In February 2008, Indonesia’s oil and gas regulatory authority, BP Migas, approved the assignment to us of a 47 percent interest in the Budong PSC located mainly onshore West Sulawesi, Indonesia. Final government approval from the Ministry of Energy and Mineral Resources, Migas, was received in April 2008. Our partner will be the operator through the exploration phase as required by the terms of the Budong PSC. We will have control of major decisions and financing for the project with an option to become operator, if approved by BP Migas, in the subsequent development and production phase.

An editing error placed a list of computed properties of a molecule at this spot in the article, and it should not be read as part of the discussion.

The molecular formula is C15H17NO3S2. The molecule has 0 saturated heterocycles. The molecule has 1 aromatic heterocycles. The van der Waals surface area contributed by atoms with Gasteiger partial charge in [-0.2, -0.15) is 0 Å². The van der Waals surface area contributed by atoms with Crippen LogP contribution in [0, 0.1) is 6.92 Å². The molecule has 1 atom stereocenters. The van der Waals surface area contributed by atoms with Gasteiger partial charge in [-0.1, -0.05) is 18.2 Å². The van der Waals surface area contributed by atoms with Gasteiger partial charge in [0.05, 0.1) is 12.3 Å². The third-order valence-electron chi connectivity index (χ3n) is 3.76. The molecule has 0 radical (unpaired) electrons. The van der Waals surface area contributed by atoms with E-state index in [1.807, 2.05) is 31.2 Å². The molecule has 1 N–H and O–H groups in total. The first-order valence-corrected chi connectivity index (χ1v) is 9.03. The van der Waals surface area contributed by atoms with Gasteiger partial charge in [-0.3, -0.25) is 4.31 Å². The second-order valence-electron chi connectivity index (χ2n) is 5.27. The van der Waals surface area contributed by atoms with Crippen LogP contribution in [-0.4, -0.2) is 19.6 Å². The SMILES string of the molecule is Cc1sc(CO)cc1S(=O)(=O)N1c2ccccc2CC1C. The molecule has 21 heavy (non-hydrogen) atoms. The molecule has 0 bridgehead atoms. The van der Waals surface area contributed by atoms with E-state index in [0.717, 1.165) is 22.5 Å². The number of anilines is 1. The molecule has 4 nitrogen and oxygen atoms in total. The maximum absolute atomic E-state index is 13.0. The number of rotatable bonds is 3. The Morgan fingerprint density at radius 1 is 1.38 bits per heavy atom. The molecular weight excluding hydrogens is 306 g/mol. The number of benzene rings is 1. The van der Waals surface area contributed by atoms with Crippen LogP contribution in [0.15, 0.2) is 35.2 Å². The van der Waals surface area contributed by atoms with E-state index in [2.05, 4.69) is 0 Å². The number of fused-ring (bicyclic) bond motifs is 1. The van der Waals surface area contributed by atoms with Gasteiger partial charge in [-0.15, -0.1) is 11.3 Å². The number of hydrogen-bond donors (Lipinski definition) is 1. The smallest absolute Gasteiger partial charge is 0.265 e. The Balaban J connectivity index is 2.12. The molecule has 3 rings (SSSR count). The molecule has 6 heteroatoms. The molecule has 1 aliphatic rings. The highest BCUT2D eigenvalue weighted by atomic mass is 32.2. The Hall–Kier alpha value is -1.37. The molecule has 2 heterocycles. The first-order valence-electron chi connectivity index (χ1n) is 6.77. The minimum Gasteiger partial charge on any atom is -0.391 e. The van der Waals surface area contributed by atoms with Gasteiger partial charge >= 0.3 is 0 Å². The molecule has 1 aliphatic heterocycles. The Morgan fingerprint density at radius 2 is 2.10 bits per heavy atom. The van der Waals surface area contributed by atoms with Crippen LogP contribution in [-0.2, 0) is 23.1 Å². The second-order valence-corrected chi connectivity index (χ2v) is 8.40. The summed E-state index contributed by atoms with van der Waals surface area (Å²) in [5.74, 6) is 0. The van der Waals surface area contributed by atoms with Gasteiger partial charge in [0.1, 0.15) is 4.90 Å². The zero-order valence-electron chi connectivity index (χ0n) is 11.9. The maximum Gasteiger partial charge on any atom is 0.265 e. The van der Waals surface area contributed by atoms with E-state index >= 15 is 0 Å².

Location and Geology
     The Budong PSC covers 1.35 million acres and includes the Lariang and Karama sub-basins, which are the eastern onshore extension of the West Sulawesi foldbelt (“WSFB”). Exploration to date in the basin is immature due to previously difficult jungle terrain, which is now accessible with the development of palm oil plantations and their related infrastructure. Field work performed over the last 10 years, as outcrops have been more accessible, has given a new understanding to the presence of Eocene source and reservoir potential that had not previously been recognized. Recent seismic surveys have greatly improved the understanding of the geology and enhanced the prospectivity of the offshore WSFB and, by analogy, the sparsely explored onshore area.

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Drilling and Development Activity